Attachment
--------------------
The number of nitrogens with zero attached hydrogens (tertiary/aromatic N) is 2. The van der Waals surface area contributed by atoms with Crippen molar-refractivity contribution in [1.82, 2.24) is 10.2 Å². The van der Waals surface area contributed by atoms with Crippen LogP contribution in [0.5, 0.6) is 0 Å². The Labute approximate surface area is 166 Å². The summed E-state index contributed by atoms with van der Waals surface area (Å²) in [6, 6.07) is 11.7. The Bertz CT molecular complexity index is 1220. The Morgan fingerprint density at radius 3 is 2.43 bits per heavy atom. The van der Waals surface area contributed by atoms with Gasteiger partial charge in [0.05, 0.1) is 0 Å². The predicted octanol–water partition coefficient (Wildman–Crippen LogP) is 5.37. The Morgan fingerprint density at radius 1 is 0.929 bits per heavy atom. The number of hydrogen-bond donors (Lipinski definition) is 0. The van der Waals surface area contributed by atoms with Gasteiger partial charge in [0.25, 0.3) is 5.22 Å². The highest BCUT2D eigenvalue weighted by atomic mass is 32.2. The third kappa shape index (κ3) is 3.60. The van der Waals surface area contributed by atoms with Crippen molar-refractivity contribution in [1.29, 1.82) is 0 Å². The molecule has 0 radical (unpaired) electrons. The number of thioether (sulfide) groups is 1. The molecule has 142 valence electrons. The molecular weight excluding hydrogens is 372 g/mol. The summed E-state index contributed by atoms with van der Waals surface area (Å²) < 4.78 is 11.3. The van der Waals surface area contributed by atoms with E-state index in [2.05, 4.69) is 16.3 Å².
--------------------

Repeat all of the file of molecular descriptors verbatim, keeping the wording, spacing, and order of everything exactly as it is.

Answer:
The number of nitrogens with zero attached hydrogens (tertiary/aromatic N) is 2. The van der Waals surface area contributed by atoms with Crippen molar-refractivity contribution in [1.82, 2.24) is 10.2 Å². The van der Waals surface area contributed by atoms with Crippen LogP contribution in [0.5, 0.6) is 0 Å². The Labute approximate surface area is 166 Å². The summed E-state index contributed by atoms with van der Waals surface area (Å²) in [6, 6.07) is 11.7. The Bertz CT molecular complexity index is 1220. The Morgan fingerprint density at radius 3 is 2.43 bits per heavy atom. The van der Waals surface area contributed by atoms with Gasteiger partial charge in [0.05, 0.1) is 0 Å². The predicted octanol–water partition coefficient (Wildman–Crippen LogP) is 5.37. The Morgan fingerprint density at radius 1 is 0.929 bits per heavy atom. The number of hydrogen-bond donors (Lipinski definition) is 0. The van der Waals surface area contributed by atoms with Gasteiger partial charge in [0.25, 0.3) is 5.22 Å². The highest BCUT2D eigenvalue weighted by atomic mass is 32.2. The third kappa shape index (κ3) is 3.60. The van der Waals surface area contributed by atoms with Crippen molar-refractivity contribution in [1.29, 1.82) is 0 Å². The molecule has 0 radical (unpaired) electrons. The number of thioether (sulfide) groups is 1. The molecule has 142 valence electrons. The molecular weight excluding hydrogens is 372 g/mol. The summed E-state index contributed by atoms with van der Waals surface area (Å²) < 4.78 is 11.3. The van der Waals surface area contributed by atoms with E-state index in [2.05, 4.69) is 16.3 Å².